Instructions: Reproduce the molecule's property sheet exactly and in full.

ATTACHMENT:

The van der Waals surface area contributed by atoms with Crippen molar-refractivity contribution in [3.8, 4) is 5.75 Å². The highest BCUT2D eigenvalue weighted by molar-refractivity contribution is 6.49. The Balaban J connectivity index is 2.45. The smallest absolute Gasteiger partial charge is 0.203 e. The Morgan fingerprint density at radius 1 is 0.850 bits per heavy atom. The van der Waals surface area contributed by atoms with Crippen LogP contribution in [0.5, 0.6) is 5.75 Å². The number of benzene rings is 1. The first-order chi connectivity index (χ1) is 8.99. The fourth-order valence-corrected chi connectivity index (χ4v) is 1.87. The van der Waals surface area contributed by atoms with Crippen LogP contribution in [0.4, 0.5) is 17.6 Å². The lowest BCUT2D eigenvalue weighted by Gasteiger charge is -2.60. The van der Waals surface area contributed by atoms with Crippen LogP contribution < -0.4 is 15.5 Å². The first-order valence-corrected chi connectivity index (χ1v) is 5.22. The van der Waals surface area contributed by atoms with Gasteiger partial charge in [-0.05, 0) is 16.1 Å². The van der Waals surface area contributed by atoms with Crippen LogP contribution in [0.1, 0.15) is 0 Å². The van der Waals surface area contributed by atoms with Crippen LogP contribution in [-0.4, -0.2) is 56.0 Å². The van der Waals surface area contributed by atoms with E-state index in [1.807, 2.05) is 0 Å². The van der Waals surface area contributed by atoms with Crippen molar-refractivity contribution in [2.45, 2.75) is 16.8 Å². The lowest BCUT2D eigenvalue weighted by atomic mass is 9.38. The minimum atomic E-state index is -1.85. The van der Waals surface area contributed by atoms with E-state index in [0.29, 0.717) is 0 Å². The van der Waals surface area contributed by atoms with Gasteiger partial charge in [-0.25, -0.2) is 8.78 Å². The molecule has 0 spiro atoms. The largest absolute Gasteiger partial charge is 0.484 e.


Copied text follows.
The van der Waals surface area contributed by atoms with Crippen molar-refractivity contribution in [3.8, 4) is 5.75 Å². The highest BCUT2D eigenvalue weighted by molar-refractivity contribution is 6.49. The Balaban J connectivity index is 2.45. The smallest absolute Gasteiger partial charge is 0.203 e. The Morgan fingerprint density at radius 1 is 0.850 bits per heavy atom. The van der Waals surface area contributed by atoms with Crippen LogP contribution in [0.5, 0.6) is 5.75 Å². The number of benzene rings is 1. The first-order chi connectivity index (χ1) is 8.99. The fourth-order valence-corrected chi connectivity index (χ4v) is 1.87. The van der Waals surface area contributed by atoms with Crippen LogP contribution in [0.4, 0.5) is 17.6 Å². The lowest BCUT2D eigenvalue weighted by Gasteiger charge is -2.60. The van der Waals surface area contributed by atoms with Crippen LogP contribution < -0.4 is 15.5 Å². The first-order valence-corrected chi connectivity index (χ1v) is 5.22. The van der Waals surface area contributed by atoms with Gasteiger partial charge in [-0.05, 0) is 16.1 Å². The van der Waals surface area contributed by atoms with Crippen LogP contribution in [0.1, 0.15) is 0 Å². The van der Waals surface area contributed by atoms with Crippen LogP contribution in [-0.4, -0.2) is 56.0 Å². The van der Waals surface area contributed by atoms with E-state index in [1.807, 2.05) is 0 Å². The van der Waals surface area contributed by atoms with Crippen molar-refractivity contribution in [2.45, 2.75) is 16.8 Å². The lowest BCUT2D eigenvalue weighted by atomic mass is 9.38. The minimum atomic E-state index is -1.85. The van der Waals surface area contributed by atoms with E-state index in [0.29, 0.717) is 0 Å². The van der Waals surface area contributed by atoms with Gasteiger partial charge in [-0.25, -0.2) is 8.78 Å². The molecule has 0 spiro atoms. The largest absolute Gasteiger partial charge is 0.484 e.